Why Are The Leaves Turning Yellow?
First and foremost, make sure your plant is an actual Fiesta variety, and not an “Old Yella” which is a yellow perennial flower. There are a number of causes of yellowing leaves. The first – and one no gardeners need to worry about – is that the leaves are old. As the leaves age, they will turn yellow and fall off the plant. This is part of its natural cycle and is no cause for alarm.
If you find more than one or two leaves turning yellow, you may have a bigger problem on your hands. It is most likely an environmental issue – incorrect watering, lighting, or temperatures, or lack of nutrients. Examine the plant’s conditions to determine which factor falls furthest from what the plant needs and correct it. By process of elimination, you should be able to identify the cause and resolve it. Unfortunately, this detective process takes a while, as it will take the plant time to adjust to your new conditions. But, once resolved, your yellowing leaves should be gone for good.
If you have brought your plant indoors after cold weather, the change in conditions may also cause a few leaves to turn yellow. Try to replicate the plant’s outdoor conditions as much as possible indoors when first moved to prevent shock and limit leaf drop. However, this is usually not fatal. Once your Fiesta Hibiscus adjusts to its new environment, it should return to normal.
Are Fiesta Hibiscus’ Perennials?
In tropical climates, Fiesta Hibiscus are perennials as they will continue to flower each year. However, not all regions have the luxury of a tropical climate ideal for this plant. In cooler regions, Fiestas can instead be grown as an annual. Planted in spring once frost has passed, it should continue to flower until fall when it begins to die back.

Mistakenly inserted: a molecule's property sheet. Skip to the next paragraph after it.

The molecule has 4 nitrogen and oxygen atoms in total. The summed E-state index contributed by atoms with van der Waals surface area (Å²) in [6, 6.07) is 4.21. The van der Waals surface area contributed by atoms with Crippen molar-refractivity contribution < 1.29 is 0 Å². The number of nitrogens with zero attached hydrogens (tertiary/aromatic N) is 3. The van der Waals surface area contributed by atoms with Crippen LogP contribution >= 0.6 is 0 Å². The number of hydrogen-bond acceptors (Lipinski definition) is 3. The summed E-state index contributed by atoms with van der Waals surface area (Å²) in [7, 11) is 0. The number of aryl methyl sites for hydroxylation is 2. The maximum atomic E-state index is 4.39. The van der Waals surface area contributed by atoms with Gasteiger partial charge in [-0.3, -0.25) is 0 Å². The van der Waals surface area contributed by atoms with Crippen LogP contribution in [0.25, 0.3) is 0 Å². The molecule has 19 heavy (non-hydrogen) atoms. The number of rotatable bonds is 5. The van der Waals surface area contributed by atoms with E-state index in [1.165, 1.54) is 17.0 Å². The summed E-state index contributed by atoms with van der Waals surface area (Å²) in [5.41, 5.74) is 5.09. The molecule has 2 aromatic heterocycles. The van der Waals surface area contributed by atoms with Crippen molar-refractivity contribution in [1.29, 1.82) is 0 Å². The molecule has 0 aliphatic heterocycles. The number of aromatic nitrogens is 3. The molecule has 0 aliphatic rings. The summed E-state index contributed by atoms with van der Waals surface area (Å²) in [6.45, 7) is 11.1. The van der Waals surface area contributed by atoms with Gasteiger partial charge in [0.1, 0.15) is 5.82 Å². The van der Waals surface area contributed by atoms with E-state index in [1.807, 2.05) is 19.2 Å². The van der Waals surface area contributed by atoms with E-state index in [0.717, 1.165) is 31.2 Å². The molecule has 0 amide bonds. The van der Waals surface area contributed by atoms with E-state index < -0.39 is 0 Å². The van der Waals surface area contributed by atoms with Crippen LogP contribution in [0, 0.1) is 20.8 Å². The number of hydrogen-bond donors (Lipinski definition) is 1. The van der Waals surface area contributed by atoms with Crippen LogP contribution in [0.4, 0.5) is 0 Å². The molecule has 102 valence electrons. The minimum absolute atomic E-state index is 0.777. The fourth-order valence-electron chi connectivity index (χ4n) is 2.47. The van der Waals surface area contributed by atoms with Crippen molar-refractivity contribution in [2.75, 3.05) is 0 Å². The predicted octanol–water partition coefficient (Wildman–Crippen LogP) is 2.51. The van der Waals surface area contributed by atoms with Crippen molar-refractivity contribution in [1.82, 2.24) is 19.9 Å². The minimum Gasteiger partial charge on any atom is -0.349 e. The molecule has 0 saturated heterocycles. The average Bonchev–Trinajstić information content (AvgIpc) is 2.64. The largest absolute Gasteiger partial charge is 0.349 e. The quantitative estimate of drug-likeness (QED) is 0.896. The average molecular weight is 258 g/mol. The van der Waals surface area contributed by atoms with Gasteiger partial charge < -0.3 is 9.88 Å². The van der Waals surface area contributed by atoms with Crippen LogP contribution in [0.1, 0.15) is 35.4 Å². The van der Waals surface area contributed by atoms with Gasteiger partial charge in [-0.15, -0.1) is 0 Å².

Is Hibiscus Poisonous To Animals?
Hibiscus rosa-sinensis ‘Fiesta’ is non-toxic to humans and their pets. The flowers and leaves of this plant are edible and high in nutrients. Dogs in particular tend to love munching on the flowers. But, not all Hibiscus varieties are munchable. Rose of Sharon (Hibiscus syriacus) should be kept away from dogs as excessive ingestion can cause nausea, vomiting and diarrhea.
Can Hibiscus Survive Through Winter?
Tropical Hibiscus varieties like Fiesta cannot survive in temperatures below 50F for extended periods of time. However, this doesn’t have to stop you from growing one. Many growers bring their Fiestas indoors over winter to protect the plant from frost and return them to their outdoor homes in spring without any problem.
Of all the Hibiscus rosa-sinensis cultivars, Fiesta certainly tops the list of showstoppers. The color-changing flowers appear almost hand-painted, and are reminiscent of a summer sunset, even on a cloudy day. Given the right tropical climates, Fiesta Hibiscus will continue to produce these tiny sunsets year after year, turning your garden into an exotic tropical paradise.